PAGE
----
12. thanks for the comments, all (and, so, monopole– are you saying that there WAS no contract, just a handshake/ professional thing til a point? good lord, that’s crazy). and, yeah– i have very little idea of whether the Musuem could be sustainable (which is why Marvel fronting it outright is such a wonderful idea, because that’d go a LONG WAY towards sustainability)…probably not, in the short term (sadly); but i do think that it would go towards the public beginning to see that this guy was (lets be frank) COMICS, Marvel and elsewhere, (rather than…some others who now cling very tightly to that crown), and it would continue that conversation forward. and if the place was CURATED well enough, and in the right way, it could definitely be something that draws people to it, in the same way as other “fringe” but very legit museums like the Visionary/ Outside museum in Baltimore, etc etc. and for those who read my whole rant– i KNOW that Marvel/ Disney funding this is…not what they do. but corporations DO do things like this when it can provide them with really good PR, or to take the heat off. plus i can only assume they need a few tax writeoffs right now. 3 billion bucks, close to 3rd biggest movie of all time. Kirbys? not a single fucking dime.

  13. I don’t know if a Kirby Museum would be self-sustaining. How much traffic do the other cartoon/comics museums in the U.S. get? How big are those museums?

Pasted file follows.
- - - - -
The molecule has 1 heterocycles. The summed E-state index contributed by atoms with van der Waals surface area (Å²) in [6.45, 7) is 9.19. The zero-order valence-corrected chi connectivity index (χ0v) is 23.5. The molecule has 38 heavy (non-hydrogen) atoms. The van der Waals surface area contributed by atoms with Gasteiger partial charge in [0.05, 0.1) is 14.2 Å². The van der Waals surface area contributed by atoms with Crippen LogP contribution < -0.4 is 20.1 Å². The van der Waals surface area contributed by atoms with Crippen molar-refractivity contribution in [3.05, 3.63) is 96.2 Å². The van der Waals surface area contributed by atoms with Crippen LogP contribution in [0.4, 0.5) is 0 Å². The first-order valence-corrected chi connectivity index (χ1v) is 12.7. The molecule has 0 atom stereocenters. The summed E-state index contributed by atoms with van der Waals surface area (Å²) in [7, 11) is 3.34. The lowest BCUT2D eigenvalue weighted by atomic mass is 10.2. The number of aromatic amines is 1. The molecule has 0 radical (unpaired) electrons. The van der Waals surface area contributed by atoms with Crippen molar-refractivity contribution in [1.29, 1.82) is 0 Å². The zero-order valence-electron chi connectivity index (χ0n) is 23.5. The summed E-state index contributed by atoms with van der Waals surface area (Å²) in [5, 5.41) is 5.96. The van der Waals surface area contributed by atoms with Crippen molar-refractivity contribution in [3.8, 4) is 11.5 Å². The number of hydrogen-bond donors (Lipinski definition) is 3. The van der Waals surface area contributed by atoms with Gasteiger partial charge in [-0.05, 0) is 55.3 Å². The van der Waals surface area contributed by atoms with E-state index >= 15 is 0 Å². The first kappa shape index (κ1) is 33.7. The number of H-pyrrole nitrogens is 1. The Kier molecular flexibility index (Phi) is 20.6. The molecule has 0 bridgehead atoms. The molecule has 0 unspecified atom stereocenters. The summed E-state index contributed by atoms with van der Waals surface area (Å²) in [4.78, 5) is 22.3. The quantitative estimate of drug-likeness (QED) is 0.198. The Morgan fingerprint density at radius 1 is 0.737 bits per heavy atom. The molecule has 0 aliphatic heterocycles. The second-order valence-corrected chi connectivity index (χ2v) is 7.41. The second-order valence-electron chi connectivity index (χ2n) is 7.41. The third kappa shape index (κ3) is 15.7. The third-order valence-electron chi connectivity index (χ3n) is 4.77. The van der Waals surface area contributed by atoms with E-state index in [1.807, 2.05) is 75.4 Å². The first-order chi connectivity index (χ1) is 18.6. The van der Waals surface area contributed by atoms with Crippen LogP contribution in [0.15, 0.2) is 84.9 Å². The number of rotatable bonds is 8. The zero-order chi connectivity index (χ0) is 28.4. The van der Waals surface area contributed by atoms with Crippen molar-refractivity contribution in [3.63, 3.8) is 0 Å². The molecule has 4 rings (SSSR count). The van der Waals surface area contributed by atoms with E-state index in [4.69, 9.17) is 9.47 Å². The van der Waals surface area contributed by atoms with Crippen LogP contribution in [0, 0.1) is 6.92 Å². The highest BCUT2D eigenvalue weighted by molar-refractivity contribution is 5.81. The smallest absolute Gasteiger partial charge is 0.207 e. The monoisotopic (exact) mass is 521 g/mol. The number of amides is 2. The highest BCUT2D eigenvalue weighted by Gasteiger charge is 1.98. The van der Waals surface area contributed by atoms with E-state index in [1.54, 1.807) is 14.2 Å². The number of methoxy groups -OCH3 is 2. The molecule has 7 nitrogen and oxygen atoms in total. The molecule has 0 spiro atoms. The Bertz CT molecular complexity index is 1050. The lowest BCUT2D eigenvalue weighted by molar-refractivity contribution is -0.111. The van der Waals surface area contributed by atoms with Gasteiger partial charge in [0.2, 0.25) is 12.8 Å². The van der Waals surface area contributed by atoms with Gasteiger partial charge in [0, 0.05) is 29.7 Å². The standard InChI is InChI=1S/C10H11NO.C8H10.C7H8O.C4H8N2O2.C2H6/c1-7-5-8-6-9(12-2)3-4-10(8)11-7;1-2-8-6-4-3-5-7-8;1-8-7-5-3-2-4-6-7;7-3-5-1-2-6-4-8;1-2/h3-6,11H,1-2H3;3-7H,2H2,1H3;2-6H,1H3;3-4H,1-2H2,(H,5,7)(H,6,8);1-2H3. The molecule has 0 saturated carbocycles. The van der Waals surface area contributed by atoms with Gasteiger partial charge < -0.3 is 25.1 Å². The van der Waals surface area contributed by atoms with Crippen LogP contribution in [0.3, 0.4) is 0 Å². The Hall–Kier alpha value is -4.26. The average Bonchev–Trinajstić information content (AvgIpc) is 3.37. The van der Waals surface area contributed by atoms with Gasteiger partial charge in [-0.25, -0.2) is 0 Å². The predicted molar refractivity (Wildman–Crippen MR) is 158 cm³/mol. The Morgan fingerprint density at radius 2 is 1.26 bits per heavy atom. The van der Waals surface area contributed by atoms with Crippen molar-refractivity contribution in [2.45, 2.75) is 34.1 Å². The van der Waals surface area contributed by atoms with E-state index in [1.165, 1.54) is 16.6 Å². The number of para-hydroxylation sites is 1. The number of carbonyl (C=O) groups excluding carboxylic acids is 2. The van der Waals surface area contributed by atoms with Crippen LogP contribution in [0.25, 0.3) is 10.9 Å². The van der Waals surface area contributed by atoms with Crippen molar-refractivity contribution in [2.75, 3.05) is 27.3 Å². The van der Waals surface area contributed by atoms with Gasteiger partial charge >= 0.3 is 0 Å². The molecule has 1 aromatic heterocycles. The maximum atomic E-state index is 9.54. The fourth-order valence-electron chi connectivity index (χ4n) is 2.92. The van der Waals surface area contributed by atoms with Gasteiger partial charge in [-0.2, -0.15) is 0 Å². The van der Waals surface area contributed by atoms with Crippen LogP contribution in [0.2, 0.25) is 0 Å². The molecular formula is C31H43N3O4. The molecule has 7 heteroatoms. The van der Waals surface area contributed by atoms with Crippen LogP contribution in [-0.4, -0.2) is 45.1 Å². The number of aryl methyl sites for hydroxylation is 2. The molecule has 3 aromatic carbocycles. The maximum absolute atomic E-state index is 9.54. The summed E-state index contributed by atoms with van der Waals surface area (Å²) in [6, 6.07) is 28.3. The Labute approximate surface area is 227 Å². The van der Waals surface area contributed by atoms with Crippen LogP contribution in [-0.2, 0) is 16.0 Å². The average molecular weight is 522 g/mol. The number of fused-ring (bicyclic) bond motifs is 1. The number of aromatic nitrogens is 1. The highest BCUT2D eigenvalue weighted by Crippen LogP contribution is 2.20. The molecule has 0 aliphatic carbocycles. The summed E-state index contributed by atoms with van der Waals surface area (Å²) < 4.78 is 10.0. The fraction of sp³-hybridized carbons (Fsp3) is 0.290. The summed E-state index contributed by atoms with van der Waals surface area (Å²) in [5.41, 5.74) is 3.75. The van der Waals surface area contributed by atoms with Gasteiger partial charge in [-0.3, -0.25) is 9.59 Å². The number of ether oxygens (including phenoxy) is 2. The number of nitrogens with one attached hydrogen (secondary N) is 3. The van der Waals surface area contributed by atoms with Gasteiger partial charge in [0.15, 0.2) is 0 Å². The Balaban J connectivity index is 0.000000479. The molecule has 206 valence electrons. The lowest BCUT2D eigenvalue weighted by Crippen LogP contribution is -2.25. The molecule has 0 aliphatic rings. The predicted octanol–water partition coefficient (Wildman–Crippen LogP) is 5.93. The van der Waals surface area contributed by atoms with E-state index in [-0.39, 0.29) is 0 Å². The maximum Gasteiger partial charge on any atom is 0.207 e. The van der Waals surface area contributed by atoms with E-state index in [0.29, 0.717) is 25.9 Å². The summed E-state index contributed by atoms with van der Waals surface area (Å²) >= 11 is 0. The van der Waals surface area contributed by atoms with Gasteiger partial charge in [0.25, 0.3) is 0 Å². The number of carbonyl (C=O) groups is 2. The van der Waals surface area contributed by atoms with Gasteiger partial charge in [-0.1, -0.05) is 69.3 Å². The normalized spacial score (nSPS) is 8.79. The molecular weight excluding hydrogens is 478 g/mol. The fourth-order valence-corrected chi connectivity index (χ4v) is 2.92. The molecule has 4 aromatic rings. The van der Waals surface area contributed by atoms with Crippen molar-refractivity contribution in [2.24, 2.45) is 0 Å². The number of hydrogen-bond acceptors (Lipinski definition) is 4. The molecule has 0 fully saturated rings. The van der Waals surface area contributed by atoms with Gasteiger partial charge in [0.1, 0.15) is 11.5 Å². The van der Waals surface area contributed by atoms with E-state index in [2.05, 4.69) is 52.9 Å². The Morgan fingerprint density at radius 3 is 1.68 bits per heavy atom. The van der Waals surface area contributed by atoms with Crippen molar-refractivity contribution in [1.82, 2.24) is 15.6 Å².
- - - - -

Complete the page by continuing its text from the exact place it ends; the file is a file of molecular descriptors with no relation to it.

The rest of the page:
The Schulz Museum succeeds because the creator is as well known as his creations. Kirby… less so. If you call it “The Jack Kirby Museum of Comics Art”, you might grab some attention.

    Otherwise, it’s another “National Cartoon Museum”.

    (I would love to see Disney turn their archives into a museum, separate but near the theme parks.)

  14. I think that in the long run, it would be good for all if Disney were able to embrace and celebrate Jack Kirby as a key creative force in helping to build what is now a major part of the great Disney library… much as they’ve celebrated the Nine Old Men, or (perhaps more to the point) as they have celebrated Jim Henson in some ways.

    However, it is difficult to do so while one is embroiled in a struggle with the man’s children. May that all come to a swift and equitable conclusion.

  15. Disney can already establish a wing to superheros or to its Marvel line in its San Francisco museum, also San Francisco has the Cartoon Art Museum of San Francisco that has an upcoming Avengers exhibit.
    Both are easy to get to by private and public transportation.